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Purple sweet potato color protects against high-fat diet-induced cognitive deficits through AMPK-mediated autophagy in mouse hippocampus
- Zhuang, Juan, Lu, Jun, Wang, Xin, Wang, Xinfeng, Hu, Weicheng, Hong, Fashui, Zhao, Xiang-xiang, Zheng, Yuan-lin
- The Journal of nutritional biochemistry 2019 v.65 pp. 35-45
- AMP-activated protein kinase, animal disease models, anthocyanins, apoptosis, autophagy, cognition, cognitive disorders, color, high fat diet, hippocampus, insulin resistance, malondialdehyde, memory disorders, metformin, mice, neurons, neuroprotective effect, obesity, public health, reactive oxygen species, sweet potatoes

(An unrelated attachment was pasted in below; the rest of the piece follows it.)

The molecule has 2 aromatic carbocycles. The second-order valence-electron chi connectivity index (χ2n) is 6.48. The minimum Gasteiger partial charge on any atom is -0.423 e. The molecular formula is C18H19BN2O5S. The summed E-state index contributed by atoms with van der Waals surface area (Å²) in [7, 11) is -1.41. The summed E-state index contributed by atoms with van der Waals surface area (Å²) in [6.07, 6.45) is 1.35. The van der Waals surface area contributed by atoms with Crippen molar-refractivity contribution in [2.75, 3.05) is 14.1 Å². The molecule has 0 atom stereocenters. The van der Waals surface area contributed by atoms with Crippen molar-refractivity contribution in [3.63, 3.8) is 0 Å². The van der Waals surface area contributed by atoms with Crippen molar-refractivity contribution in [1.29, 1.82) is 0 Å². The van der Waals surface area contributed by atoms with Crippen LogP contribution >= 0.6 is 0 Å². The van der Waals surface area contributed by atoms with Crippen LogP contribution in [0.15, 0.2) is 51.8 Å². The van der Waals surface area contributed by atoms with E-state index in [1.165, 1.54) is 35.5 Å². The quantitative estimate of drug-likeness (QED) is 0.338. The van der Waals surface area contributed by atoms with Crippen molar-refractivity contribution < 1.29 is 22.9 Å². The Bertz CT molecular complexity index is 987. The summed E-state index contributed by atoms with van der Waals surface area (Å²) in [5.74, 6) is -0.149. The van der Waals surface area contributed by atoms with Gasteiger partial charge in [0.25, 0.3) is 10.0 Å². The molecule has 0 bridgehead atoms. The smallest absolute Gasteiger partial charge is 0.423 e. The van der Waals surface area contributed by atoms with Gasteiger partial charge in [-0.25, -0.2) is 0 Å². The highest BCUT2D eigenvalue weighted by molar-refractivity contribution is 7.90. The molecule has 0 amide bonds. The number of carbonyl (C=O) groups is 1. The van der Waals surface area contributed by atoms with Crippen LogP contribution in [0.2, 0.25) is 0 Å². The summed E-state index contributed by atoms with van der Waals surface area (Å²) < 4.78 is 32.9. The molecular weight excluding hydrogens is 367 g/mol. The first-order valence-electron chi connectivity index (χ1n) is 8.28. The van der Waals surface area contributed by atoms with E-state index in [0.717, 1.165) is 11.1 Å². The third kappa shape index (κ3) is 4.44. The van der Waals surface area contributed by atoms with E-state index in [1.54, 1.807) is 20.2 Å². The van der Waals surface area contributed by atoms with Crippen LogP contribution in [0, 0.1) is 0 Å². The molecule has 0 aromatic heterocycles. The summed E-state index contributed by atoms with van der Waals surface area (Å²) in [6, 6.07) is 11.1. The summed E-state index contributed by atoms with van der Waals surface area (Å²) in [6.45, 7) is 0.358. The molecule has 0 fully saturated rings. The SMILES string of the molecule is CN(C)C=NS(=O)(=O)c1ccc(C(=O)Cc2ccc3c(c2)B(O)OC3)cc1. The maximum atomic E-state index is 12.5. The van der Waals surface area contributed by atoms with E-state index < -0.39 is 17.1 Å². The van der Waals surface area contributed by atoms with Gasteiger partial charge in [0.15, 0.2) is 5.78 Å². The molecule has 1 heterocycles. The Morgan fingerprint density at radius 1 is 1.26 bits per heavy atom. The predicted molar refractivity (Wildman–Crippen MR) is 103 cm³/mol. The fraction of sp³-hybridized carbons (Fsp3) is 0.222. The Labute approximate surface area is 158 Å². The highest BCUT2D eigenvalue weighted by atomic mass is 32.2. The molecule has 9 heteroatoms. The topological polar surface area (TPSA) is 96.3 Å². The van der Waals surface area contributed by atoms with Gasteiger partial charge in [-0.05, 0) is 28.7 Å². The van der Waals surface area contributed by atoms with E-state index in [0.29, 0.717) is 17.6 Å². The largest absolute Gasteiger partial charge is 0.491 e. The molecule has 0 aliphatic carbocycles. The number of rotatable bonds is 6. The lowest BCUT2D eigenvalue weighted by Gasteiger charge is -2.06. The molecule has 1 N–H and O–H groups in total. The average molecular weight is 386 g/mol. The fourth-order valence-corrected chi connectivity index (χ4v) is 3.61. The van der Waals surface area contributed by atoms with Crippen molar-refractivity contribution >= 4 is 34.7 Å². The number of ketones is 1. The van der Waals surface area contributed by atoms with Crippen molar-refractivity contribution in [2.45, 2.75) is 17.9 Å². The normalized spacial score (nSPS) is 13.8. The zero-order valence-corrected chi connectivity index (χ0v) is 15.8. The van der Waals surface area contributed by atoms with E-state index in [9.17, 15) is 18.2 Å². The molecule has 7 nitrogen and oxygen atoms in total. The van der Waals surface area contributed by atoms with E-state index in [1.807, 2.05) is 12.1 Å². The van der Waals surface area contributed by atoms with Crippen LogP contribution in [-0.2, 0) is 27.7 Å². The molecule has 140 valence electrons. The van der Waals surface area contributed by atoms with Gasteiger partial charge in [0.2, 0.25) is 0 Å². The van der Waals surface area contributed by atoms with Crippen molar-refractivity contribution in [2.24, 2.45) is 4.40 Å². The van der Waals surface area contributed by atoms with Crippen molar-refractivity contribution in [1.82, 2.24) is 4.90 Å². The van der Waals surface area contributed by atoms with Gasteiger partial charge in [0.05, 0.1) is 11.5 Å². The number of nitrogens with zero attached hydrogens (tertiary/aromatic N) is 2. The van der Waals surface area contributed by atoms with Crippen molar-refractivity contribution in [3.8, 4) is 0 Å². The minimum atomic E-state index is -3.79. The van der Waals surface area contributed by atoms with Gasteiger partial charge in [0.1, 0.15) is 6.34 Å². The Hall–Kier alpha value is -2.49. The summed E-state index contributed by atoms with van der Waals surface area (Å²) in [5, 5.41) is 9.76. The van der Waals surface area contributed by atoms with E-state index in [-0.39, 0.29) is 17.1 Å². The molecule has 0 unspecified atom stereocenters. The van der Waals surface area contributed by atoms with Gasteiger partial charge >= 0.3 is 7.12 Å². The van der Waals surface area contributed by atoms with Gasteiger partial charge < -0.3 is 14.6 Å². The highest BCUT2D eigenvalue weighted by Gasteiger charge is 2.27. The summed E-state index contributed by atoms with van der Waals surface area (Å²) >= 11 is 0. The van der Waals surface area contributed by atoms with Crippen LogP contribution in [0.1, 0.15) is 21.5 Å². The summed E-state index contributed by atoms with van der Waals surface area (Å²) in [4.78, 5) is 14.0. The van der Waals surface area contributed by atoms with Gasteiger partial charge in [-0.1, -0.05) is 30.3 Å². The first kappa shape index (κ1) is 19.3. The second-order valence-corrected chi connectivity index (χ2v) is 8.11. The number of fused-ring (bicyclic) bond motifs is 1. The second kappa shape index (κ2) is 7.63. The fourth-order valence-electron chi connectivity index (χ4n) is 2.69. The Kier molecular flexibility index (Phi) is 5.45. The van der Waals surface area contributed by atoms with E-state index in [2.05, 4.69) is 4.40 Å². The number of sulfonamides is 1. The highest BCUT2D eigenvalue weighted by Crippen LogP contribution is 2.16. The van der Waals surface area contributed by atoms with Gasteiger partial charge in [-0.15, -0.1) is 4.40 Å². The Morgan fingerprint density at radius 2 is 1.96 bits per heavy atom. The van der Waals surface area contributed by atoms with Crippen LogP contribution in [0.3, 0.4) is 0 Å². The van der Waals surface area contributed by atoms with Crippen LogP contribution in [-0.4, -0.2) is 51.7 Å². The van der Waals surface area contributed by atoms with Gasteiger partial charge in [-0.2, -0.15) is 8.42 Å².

- Prevention of obesity-induced cognitive decline is an important public health goal. Purple sweet potato color (PSPC), a class of naturally occurring anthocyanins, has beneficial potentials including antioxidant and neuroprotective activity. Evidence shows that anthocyanins can activate AMP-activated protein kinase (AMPK), a critical mediator of autophagy induction. This study investigated whether PSPC could improve cognitive function through regulating AMPK/autophagy signaling in HFD-fed obese mice. Our results showed that PSPC significantly ameliorated obesity, peripheral insulin resistance and memory impairment in HFD-fed mice. Moreover, enhanced autophagy was observed, along with the decreased levels of protein carbonyls, malondialdehyde and reactive oxygen species (ROS) in the hippocampus of HFD-fed mice due to PSPC administration. PSPC also promoted hippocampal brain-derived neurotrophic factor (BDNF) expression and neuron survival in HFD-fed mouse. These improvements were mediated, at least in part, by the activation of AMPK, which was confirmed by metformin treatment. It is concluded that PSPC has great potential to improve cognitive function in HFD-fed mice via AMPK activation that restores autophagy and protects against hippocampal apoptosis.